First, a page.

I watched Sir Magdi Yacoub perform a piggyback heart transplant on a two-and-a-half-year-old girl in 1996, a year after Hannah Clark had her operation. There were more than a dozen gowned and masked figures in the operating theatre when I arrived and I remember being struck by the hush, broken only by Sir Magdi's occasional quiet commands.
Eight hours later, the baby died. Six months of waiting and hoping had ended in tragedy. It was a reminder of the risks involved in the surgery – and makes Hannah Clark's recovery all the more remarkable.
What Hannah's story tells us is that if failing hearts are assisted over a long period, they can revive. The limiting factor is the shortage of donors, especially for babies – because they are growing fast, finding a donor of the appropriate size in the brief time available is a challenge. Piggyback operations overcame this problem. If the donor heart was only required to assist the existing heart, not replace it and take over its function, that widened the potential donor pool.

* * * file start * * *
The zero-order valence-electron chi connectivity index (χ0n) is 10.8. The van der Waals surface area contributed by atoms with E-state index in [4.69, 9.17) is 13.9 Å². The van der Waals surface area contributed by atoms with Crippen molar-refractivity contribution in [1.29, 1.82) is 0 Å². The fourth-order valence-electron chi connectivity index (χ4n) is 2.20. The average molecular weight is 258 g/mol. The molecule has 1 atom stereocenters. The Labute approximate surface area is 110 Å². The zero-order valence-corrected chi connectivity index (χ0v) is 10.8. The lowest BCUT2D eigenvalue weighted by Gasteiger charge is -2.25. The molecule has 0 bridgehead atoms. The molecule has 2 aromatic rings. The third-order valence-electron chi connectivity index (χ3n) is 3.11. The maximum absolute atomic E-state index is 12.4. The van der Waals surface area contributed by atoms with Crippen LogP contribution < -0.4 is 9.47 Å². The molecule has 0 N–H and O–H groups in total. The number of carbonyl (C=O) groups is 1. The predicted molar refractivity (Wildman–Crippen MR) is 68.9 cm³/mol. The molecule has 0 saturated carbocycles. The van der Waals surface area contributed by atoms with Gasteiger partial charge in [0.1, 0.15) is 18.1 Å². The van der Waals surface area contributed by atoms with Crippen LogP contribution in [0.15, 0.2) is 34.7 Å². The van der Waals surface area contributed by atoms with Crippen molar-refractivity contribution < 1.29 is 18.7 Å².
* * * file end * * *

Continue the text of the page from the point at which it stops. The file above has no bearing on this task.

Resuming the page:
Today, piggyback operations have been mostly phased out. Instead, children in Hannah Clark's position are supported by "mechanical assist devices" – artificial hearts that can keep them going for a period of time. But the prospect of devices that could be implanted and left in place for years, as Hannah's piggy-back heart was, is still some way off.
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